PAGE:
House remembers Mike Egan

As he was laid to rest Thursday, longtime state legislator Mike Egan was being remembered at the Georgia Capitol as a pioneering Republican and a “leader of great courage and integrity.”

“They called him the conscience of the Senate,” Speaker David Ralston, R-Blue Ridge said from the well of the House. “That quality guided his entire legislative career. He was an intelligent force with which to be reckoned.”

Egan, a native of Savannah, died Jan. 7 at his home in Atlanta. He was 89.

An attorney, Egan was named Associate Attorney General under President Jimmy Carter in 1971. Prior to that appointment, he had served in the Georgia House since 1965, becoming minority leader in 1971. Egan’s first vote was to seat Julian Bond, an Atlanta Democrat and African-American who had angered the powers of the Capitol with his opposition to the Vietnam War.

He returned to the General Assembly in 1989, serving as a state senator until 2000.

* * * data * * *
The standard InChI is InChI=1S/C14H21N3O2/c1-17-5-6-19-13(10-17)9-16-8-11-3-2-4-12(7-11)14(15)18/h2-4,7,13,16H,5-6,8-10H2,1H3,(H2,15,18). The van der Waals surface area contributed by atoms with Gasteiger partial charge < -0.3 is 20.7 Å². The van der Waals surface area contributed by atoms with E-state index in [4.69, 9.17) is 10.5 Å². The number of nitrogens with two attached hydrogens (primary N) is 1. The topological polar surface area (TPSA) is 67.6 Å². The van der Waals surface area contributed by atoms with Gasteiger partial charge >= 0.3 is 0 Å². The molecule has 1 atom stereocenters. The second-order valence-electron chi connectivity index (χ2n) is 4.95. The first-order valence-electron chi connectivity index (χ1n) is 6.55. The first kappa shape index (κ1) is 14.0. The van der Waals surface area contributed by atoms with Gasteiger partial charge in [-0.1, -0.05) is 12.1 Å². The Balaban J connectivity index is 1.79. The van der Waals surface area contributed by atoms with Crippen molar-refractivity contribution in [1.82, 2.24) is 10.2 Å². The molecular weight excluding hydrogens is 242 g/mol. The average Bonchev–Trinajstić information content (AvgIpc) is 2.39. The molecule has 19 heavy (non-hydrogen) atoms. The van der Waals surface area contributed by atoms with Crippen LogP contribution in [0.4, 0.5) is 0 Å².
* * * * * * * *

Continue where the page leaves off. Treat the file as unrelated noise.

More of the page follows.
Ralston said he had known Egan since the 1960s and considered him a friend and mentor “for many, many years.”

In his role as House minority leader, Egan “knew a little about tough fights and long odds,” the speaker said.

Republicans, who now dominate the 180-member House and 56-member Senate had a caucus of 22 in the House in those days, Ralston said.

What Egan lacked in troop strength, he more than made up with in smarts, craftiness and morale courage, Ralston said.

“It was a great thrill to service with him,” he said. “Mike was a leader of great courage and integrity.”